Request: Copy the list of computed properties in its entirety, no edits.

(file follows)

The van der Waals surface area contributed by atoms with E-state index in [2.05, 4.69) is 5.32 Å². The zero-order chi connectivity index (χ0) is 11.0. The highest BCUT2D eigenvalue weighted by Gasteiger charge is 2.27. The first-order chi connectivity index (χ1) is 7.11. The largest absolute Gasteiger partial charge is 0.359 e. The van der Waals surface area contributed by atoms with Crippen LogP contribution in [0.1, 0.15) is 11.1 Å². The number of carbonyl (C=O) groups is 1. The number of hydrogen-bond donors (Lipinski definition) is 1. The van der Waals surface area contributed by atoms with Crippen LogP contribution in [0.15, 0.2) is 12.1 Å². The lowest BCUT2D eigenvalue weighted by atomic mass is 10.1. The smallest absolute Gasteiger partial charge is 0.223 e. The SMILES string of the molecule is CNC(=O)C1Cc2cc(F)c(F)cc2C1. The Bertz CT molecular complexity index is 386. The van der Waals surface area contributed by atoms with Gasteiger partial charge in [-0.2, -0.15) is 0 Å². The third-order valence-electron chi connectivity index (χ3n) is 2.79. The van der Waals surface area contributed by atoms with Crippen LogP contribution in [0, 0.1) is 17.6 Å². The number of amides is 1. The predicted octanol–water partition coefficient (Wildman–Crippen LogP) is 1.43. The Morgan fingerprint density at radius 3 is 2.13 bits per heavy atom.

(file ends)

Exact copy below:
The van der Waals surface area contributed by atoms with E-state index in [2.05, 4.69) is 5.32 Å². The zero-order chi connectivity index (χ0) is 11.0. The highest BCUT2D eigenvalue weighted by Gasteiger charge is 2.27. The first-order chi connectivity index (χ1) is 7.11. The largest absolute Gasteiger partial charge is 0.359 e. The van der Waals surface area contributed by atoms with Crippen LogP contribution in [0.1, 0.15) is 11.1 Å². The number of carbonyl (C=O) groups is 1. The number of hydrogen-bond donors (Lipinski definition) is 1. The van der Waals surface area contributed by atoms with Crippen LogP contribution in [0.15, 0.2) is 12.1 Å². The lowest BCUT2D eigenvalue weighted by atomic mass is 10.1. The smallest absolute Gasteiger partial charge is 0.223 e. The SMILES string of the molecule is CNC(=O)C1Cc2cc(F)c(F)cc2C1. The Bertz CT molecular complexity index is 386. The van der Waals surface area contributed by atoms with Gasteiger partial charge in [-0.2, -0.15) is 0 Å². The third-order valence-electron chi connectivity index (χ3n) is 2.79. The van der Waals surface area contributed by atoms with Crippen LogP contribution in [0, 0.1) is 17.6 Å². The number of amides is 1. The predicted octanol–water partition coefficient (Wildman–Crippen LogP) is 1.43. The Morgan fingerprint density at radius 3 is 2.13 bits per heavy atom.